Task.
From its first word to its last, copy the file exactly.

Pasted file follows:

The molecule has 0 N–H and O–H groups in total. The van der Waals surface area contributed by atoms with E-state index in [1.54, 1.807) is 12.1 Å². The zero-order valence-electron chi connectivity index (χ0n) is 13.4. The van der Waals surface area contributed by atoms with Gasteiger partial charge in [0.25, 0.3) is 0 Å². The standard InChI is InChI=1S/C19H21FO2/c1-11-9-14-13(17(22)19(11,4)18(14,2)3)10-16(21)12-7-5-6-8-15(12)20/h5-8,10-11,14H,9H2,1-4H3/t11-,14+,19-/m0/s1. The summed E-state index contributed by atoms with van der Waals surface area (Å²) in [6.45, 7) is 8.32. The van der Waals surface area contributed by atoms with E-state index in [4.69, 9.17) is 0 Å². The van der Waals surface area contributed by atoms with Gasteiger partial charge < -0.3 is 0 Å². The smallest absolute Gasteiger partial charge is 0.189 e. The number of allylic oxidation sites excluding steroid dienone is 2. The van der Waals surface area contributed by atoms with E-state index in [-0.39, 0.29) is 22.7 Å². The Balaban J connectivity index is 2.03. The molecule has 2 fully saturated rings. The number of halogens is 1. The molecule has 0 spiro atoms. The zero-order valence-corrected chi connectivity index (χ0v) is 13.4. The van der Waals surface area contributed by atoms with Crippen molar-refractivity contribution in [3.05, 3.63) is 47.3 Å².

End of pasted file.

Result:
The molecule has 0 N–H and O–H groups in total. The van der Waals surface area contributed by atoms with E-state index in [1.54, 1.807) is 12.1 Å². The zero-order valence-electron chi connectivity index (χ0n) is 13.4. The van der Waals surface area contributed by atoms with Gasteiger partial charge in [0.25, 0.3) is 0 Å². The standard InChI is InChI=1S/C19H21FO2/c1-11-9-14-13(17(22)19(11,4)18(14,2)3)10-16(21)12-7-5-6-8-15(12)20/h5-8,10-11,14H,9H2,1-4H3/t11-,14+,19-/m0/s1. The summed E-state index contributed by atoms with van der Waals surface area (Å²) in [6.45, 7) is 8.32. The van der Waals surface area contributed by atoms with E-state index in [4.69, 9.17) is 0 Å². The van der Waals surface area contributed by atoms with Gasteiger partial charge < -0.3 is 0 Å². The smallest absolute Gasteiger partial charge is 0.189 e. The number of allylic oxidation sites excluding steroid dienone is 2. The van der Waals surface area contributed by atoms with E-state index in [-0.39, 0.29) is 22.7 Å². The Balaban J connectivity index is 2.03. The molecule has 2 fully saturated rings. The number of halogens is 1. The molecule has 0 spiro atoms. The zero-order valence-corrected chi connectivity index (χ0v) is 13.4. The van der Waals surface area contributed by atoms with Crippen molar-refractivity contribution in [3.05, 3.63) is 47.3 Å².